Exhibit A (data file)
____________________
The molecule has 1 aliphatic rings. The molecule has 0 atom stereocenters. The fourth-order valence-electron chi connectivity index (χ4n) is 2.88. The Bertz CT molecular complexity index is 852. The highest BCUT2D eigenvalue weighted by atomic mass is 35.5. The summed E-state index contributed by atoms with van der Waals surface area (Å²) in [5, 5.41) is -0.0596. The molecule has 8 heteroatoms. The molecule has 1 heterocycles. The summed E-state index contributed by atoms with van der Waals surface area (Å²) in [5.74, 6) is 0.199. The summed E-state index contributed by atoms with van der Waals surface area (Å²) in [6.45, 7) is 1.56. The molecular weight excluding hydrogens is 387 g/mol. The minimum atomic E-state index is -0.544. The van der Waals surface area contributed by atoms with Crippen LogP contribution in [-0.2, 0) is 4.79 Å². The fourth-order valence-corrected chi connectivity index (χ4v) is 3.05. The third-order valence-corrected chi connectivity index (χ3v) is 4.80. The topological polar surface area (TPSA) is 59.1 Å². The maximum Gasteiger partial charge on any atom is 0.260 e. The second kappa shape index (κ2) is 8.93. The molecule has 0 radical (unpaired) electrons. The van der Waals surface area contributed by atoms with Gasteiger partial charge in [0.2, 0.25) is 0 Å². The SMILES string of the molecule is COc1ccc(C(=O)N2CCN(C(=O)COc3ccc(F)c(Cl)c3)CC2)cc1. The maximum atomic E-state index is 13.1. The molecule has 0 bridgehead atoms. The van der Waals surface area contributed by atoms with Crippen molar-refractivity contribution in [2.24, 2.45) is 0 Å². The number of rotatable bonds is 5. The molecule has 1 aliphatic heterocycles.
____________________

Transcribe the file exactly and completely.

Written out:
The molecule has 1 aliphatic rings. The molecule has 0 atom stereocenters. The fourth-order valence-electron chi connectivity index (χ4n) is 2.88. The Bertz CT molecular complexity index is 852. The highest BCUT2D eigenvalue weighted by atomic mass is 35.5. The summed E-state index contributed by atoms with van der Waals surface area (Å²) in [5, 5.41) is -0.0596. The molecule has 8 heteroatoms. The molecule has 1 heterocycles. The summed E-state index contributed by atoms with van der Waals surface area (Å²) in [5.74, 6) is 0.199. The summed E-state index contributed by atoms with van der Waals surface area (Å²) in [6.45, 7) is 1.56. The molecular weight excluding hydrogens is 387 g/mol. The minimum atomic E-state index is -0.544. The van der Waals surface area contributed by atoms with Crippen LogP contribution in [-0.2, 0) is 4.79 Å². The fourth-order valence-corrected chi connectivity index (χ4v) is 3.05. The third-order valence-corrected chi connectivity index (χ3v) is 4.80. The topological polar surface area (TPSA) is 59.1 Å². The maximum Gasteiger partial charge on any atom is 0.260 e. The second kappa shape index (κ2) is 8.93. The molecule has 0 radical (unpaired) electrons. The van der Waals surface area contributed by atoms with Gasteiger partial charge in [0.2, 0.25) is 0 Å². The SMILES string of the molecule is COc1ccc(C(=O)N2CCN(C(=O)COc3ccc(F)c(Cl)c3)CC2)cc1. The maximum atomic E-state index is 13.1. The molecule has 0 bridgehead atoms. The van der Waals surface area contributed by atoms with Crippen molar-refractivity contribution in [2.24, 2.45) is 0 Å². The number of rotatable bonds is 5. The molecule has 1 aliphatic heterocycles.